Massachusetts adopts IRC § 132(f) as amended and in effect on January 1, 2005, which excludes from an employee’s gross income (subject to a monthly maximum) employer-provided parking, transit pass, and commuter highway vehicle transportation benefits. For tax year 2021, the IRS has calculated, based on inflation adjustments contained in IRC § 132(f) as effective on January 1, 2005, the 2021 monthly exclusion amounts of $275 for employer-provided parking and $140 for combined transit pass and commuter highway vehicle transportation benefits. Massachusetts adopts these 2021 monthly exclusion amounts as they are based on the IRC as effective on January 1, 2005. See TIR 20-16 for more information.
 

Taxation of Unemployment Compensation Received in 2021

Legislation enacted in 2021 provides that, for taxable years beginning on January 1, 2021, up to $10,200 of unemployment compensation included in a taxpayer’s federal gross income shall be deducted from federal gross income for purposes of determining Massachusetts gross income for taxpayers whose household income is not more than 200% of the federal poverty level. The deduction is not limited to $10,200 per return, rather, a deduction of up to $10,200 may be claimed by each eligible individual for unemployment compensation received by that individual. See TIR 21-6 for more information.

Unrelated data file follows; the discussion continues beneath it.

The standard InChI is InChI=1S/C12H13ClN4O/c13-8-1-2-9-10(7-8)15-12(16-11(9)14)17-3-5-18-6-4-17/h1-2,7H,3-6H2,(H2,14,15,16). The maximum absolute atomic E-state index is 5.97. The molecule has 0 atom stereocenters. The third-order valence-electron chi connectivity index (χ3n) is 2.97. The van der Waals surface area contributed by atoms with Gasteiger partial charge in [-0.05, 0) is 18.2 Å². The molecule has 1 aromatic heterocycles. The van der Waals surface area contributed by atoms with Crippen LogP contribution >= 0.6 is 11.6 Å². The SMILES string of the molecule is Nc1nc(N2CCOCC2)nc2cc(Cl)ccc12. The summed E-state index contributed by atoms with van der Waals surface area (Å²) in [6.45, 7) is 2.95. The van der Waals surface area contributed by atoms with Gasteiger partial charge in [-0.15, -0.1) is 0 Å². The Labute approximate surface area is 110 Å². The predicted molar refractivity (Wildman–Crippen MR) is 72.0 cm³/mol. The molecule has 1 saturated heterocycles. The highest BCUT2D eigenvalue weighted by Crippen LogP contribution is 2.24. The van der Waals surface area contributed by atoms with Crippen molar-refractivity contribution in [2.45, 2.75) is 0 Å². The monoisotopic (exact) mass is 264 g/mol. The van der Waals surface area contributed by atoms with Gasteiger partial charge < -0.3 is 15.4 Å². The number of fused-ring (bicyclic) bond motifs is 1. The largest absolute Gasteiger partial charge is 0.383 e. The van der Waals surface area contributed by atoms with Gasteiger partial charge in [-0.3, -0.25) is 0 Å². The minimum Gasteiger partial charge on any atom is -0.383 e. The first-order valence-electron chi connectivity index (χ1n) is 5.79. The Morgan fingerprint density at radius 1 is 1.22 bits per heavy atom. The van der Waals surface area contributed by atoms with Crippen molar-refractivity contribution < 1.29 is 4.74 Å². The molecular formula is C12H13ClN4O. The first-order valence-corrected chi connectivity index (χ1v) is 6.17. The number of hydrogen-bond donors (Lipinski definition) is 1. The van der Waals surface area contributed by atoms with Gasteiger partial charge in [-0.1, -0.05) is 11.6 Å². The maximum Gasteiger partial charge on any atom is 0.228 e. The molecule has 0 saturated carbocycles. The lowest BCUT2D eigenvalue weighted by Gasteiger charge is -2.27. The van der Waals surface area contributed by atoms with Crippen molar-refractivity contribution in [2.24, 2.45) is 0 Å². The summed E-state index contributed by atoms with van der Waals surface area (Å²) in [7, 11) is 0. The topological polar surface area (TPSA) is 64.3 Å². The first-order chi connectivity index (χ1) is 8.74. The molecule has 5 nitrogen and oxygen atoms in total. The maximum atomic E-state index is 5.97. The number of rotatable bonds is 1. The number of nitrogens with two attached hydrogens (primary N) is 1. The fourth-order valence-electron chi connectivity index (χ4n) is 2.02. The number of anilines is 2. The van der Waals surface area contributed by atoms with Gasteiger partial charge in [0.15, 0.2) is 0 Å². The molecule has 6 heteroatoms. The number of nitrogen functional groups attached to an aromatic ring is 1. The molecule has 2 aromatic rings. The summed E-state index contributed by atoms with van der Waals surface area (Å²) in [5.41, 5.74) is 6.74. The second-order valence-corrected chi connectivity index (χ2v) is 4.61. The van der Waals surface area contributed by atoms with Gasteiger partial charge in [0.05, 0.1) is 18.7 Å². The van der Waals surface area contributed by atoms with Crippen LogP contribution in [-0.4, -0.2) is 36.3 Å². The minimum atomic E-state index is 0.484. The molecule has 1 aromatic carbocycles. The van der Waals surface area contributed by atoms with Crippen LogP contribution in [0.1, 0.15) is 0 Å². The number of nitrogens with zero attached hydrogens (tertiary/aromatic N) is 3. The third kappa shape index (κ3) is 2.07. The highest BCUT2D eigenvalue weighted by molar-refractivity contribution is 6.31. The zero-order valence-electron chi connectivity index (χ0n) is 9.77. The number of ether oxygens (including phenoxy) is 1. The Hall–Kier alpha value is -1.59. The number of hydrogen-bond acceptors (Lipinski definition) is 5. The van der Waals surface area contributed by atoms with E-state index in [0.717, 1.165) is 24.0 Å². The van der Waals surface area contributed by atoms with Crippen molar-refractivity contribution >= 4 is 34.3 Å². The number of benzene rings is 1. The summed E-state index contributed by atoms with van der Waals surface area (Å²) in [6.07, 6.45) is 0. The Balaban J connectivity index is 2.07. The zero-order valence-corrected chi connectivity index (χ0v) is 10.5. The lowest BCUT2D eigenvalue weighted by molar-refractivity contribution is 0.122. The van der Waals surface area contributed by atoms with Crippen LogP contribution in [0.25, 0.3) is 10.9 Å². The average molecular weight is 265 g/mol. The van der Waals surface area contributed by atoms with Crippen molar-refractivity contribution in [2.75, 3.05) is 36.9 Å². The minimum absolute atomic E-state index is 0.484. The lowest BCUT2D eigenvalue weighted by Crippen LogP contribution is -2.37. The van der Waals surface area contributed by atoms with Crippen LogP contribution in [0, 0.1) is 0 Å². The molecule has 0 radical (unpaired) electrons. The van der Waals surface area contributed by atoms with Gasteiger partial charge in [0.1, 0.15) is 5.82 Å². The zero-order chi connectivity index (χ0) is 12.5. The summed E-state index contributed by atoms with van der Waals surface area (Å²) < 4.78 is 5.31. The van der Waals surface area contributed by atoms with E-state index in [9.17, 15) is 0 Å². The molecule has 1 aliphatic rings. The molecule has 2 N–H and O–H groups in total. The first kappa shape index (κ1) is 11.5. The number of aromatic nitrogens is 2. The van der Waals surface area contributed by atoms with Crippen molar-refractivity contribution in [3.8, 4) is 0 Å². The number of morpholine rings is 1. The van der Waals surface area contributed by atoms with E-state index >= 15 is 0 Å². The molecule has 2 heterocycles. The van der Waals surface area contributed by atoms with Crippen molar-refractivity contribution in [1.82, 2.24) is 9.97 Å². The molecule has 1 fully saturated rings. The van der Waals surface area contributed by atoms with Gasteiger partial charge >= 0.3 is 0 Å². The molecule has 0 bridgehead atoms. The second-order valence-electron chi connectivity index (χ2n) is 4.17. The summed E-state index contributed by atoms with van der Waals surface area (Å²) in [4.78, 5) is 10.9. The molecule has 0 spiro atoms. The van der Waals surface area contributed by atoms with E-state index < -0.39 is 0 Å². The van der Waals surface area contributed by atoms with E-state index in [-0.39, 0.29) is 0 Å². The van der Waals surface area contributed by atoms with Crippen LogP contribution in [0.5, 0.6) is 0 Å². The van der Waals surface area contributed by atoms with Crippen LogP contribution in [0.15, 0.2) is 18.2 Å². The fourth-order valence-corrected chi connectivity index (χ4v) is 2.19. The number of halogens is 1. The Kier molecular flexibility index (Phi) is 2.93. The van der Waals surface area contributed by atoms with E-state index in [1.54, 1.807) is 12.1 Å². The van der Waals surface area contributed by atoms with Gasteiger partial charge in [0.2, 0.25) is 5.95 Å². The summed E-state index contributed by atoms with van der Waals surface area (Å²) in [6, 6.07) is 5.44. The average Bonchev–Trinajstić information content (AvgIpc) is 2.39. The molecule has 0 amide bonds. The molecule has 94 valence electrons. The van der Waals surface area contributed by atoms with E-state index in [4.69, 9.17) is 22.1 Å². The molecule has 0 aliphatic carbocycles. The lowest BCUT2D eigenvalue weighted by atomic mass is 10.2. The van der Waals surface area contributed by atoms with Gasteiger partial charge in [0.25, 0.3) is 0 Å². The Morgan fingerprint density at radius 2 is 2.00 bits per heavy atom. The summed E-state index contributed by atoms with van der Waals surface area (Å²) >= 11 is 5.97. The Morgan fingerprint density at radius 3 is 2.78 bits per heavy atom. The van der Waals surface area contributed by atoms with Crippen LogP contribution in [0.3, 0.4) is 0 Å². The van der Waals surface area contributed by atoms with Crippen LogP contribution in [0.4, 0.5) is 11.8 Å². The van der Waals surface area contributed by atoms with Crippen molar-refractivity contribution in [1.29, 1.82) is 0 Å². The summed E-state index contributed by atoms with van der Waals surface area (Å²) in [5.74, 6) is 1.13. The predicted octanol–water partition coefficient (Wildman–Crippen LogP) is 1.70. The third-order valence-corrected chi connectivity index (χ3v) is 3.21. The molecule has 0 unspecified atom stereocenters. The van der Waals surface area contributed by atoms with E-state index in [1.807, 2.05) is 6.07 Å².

Delay in reinstatement of the personal income tax deduction for charitable contributions

The Massachusetts charitable deduction, which has been suspended since the 2002 tax year, was scheduled to be reinstated for tax years beginning on or after January 1, 2021. However, this reinstatement has been delayed and will be available for tax years beginning on or after January 1, 2023.  See TIR 22-5 for more information.

COVID-Related Small Business Relief Received from a Program Administered by the Massachusetts Growth Capital Corporation

For taxable years beginning on or after January 1, 2021, recently passed legislation allows taxpayers to deduct any amount they received from a small business relief program administered through the Massachusetts Growth Capital Corporation for purposes of providing emergency COVID-19 relief, including grants and the portion of any loan subsequently forgiven, in determining their Massachusetts gross income. See TIR 22-5 for more information.

Deduction for Certain Federal COVID-Related Relief Payments